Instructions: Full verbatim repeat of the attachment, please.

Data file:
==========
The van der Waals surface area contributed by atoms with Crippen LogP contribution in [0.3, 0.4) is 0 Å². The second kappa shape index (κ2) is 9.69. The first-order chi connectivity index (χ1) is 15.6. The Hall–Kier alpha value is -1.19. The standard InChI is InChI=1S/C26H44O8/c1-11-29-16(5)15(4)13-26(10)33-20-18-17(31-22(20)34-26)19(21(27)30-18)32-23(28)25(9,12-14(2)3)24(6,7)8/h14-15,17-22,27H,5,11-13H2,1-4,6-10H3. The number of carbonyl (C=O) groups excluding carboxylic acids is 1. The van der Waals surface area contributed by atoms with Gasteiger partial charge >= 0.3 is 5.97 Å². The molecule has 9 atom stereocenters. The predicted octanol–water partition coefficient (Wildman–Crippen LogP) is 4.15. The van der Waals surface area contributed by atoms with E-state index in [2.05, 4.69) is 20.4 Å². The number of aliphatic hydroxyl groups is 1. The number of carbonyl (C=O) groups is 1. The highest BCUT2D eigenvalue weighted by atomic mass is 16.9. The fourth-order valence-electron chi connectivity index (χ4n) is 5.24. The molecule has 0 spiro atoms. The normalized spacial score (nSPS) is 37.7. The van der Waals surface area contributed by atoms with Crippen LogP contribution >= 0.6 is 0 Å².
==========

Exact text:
The van der Waals surface area contributed by atoms with Crippen LogP contribution in [0.3, 0.4) is 0 Å². The second kappa shape index (κ2) is 9.69. The first-order chi connectivity index (χ1) is 15.6. The Hall–Kier alpha value is -1.19. The standard InChI is InChI=1S/C26H44O8/c1-11-29-16(5)15(4)13-26(10)33-20-18-17(31-22(20)34-26)19(21(27)30-18)32-23(28)25(9,12-14(2)3)24(6,7)8/h14-15,17-22,27H,5,11-13H2,1-4,6-10H3. The number of carbonyl (C=O) groups excluding carboxylic acids is 1. The van der Waals surface area contributed by atoms with Gasteiger partial charge >= 0.3 is 5.97 Å². The molecule has 9 atom stereocenters. The predicted octanol–water partition coefficient (Wildman–Crippen LogP) is 4.15. The van der Waals surface area contributed by atoms with E-state index in [2.05, 4.69) is 20.4 Å². The number of aliphatic hydroxyl groups is 1. The number of carbonyl (C=O) groups is 1. The highest BCUT2D eigenvalue weighted by atomic mass is 16.9. The fourth-order valence-electron chi connectivity index (χ4n) is 5.24. The molecule has 0 spiro atoms. The normalized spacial score (nSPS) is 37.7. The van der Waals surface area contributed by atoms with Crippen LogP contribution >= 0.6 is 0 Å².